Including Ceremony Elements.

Broom jumping is a popular ceremony elements with its history in Pagan and Celtic ritual

We don’t know where to start with our Celebrant wedding! Do you have any suggestions of what we could include?


I’m thrilled you have chosen a Celebrant to lead your ceremony, it opens up your choices and enables to be creative with the structure of your ceremony but this in turn can be overwhelming when making choices.


A well-trained Celebrant will be able to guide you through some ideas of what to include and these could be Traditional elements such as an Exchange of Vows, Exchange of Rings and Announcement of Marriage sealed with a kiss which always make for great photos.


You might choose to include talented family members or friends – Someone to sing you into the ceremony, people who juggle with fire to lead you out if you are having a circus theme, maybe someone important to you can read a poem or piece of meaningful prose or perhaps they would like to pay a tribute as to what they admire about your relationship.


You could involve the whole congregation in some elements such as a Ring Warming, Passing the Heartbeat or one giant Handfasting as a demonstration of unity and community.

A sand ceremony represents unity, joining individuals or a community together and can be integrated into weddings and naming ceremonies
Sand is poured into a suitable receptacle by individuals who are demonstrating their unity, as a blended family or in support of a new birth. This represents the layers of sand supporting each other into the future and also that once the sand is poured, it can not be separated and will always be united.
Shelley the celebrant demonstrates a handfasting, conducted as part of a wedding ceremony as the say vows are said
Handfasting can be used as a couple makes their vows to each other or to unite people in their promises to a child at a naming ceremony. This Ceremony element is thought to be the origin of the saying ‘tying the knot’. Photo credit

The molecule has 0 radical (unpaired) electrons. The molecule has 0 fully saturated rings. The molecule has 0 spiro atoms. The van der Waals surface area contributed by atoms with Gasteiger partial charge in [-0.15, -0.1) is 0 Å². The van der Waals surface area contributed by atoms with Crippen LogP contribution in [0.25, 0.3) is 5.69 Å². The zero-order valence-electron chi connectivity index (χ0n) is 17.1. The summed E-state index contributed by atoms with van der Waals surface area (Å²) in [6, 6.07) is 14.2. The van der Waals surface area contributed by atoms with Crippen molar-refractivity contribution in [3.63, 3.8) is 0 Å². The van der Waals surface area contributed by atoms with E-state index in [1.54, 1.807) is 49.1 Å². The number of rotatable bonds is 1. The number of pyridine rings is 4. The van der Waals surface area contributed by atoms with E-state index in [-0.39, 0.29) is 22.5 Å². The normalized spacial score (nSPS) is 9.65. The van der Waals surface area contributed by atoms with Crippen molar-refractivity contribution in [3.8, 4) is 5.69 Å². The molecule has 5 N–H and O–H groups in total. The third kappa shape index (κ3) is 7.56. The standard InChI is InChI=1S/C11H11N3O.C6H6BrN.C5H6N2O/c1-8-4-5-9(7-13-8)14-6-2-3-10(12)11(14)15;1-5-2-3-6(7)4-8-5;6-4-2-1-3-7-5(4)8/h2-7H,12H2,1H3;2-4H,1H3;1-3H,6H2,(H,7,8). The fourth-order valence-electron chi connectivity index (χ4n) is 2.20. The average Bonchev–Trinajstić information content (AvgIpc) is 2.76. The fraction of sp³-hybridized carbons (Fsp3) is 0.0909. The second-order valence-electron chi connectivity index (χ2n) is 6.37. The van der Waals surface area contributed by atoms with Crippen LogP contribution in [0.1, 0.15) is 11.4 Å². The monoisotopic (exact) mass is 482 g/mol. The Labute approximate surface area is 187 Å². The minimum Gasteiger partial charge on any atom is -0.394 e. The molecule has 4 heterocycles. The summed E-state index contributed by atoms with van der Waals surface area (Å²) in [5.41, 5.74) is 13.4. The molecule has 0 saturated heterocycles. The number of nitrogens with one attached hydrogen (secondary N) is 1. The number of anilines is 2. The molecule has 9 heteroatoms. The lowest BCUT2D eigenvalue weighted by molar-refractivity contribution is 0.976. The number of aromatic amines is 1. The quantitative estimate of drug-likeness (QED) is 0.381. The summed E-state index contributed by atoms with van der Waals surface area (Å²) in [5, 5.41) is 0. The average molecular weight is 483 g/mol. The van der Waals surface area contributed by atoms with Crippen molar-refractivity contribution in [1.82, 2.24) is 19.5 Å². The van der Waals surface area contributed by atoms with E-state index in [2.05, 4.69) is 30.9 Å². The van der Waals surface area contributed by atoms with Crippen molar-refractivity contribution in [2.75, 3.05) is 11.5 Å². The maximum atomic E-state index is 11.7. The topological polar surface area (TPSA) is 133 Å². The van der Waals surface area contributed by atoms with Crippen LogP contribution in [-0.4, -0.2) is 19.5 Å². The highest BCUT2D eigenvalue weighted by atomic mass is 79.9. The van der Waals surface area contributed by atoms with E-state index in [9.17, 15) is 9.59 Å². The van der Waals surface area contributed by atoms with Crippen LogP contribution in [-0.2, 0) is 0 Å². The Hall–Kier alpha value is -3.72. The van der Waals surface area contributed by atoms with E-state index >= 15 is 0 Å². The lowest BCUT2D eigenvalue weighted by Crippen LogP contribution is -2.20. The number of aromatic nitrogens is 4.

My advice to you would be to start with your celebrant – research the training and experience of the ones in your area and then meet with them for an informal chat or set up a Zoom/Facetime call to discuss your ideas. If you feel they suit your personality and really understand what you are trying to achieve you can collaborate to build the ceremony of your dreams.

Your Celebrant will then get to know you as individuals and understand what your impending wedding means to you and then can suggest elements that might fit with your needs. You may have decided to have a themed wedding and so the elements will be dictated by that, for example a Mead Ceremony might be appropriate for a Game of Thrones ceremony.


You might be part of a multicultural or multi faith couple and so want to include elements that reflect your cultural background or faith and your celebrant can build this into the ceremony or take themes from within those traditions and rituals to create a new one, specifically for you.


I’d also recommend using apps such as Pinterest or Instagram to get an idea of what you like, wedding magazines can also help you create a board of images that sum up a look or feel that you might want to emulate, this is also useful when looking for a suitable photographer.


If this is overwhelming, download a wedding planner from the internet and start working out what you do know and have already planned and tick them off, working through one section at a time can help to balance the workload. Also, consider what is non-negotiable and what you don’t want for instance, I knew that I would need a venue with accommodation because I had some guests who would be travelling quite a distance to attend out wedding. I also knew that I wanted something relaxed so big country house was out of my choices and I felt that local venues that were golf clubs were quite soulless when I visited so I ruled them out too – that gave me a specific list of places to arrange viewings for.


Once I had shortlisted my venue I then had to understand if the images I had saved of relaxed and rustic decorations and colours fitted into the ceremony space at that venue or even if the outdoor space was a better fit than indoors.


Again, your celebrant will then be able to take this information and construct a ceremony that considers location in the choreography, for example, if you are getting married in a big vineyard, how will the bride get to the ceremony space without the groom being able to see her before she reaches the end of the aisle? They should even be able to consider your guests and how they will feel with your choices, will Aunty Mabel’s dodgy hip be able to cope with sitting on a hay bale or can a solid chair be allocated for her, also don’t underestimate the prickliness of haybales and the damage they can do to fancy frocks!!


In short, invite your celebrant around for a cuppa, talk about what you do know and what you definitely don’t want and trust in them to use their knowledge and experience to make suggestions as to how to enhance your ceremony and remember, you get to have your day, your way so if that means you don’t include anything other than a reading, vow and ring exchange then that’s fine, we only want you to be happy and excited for your day.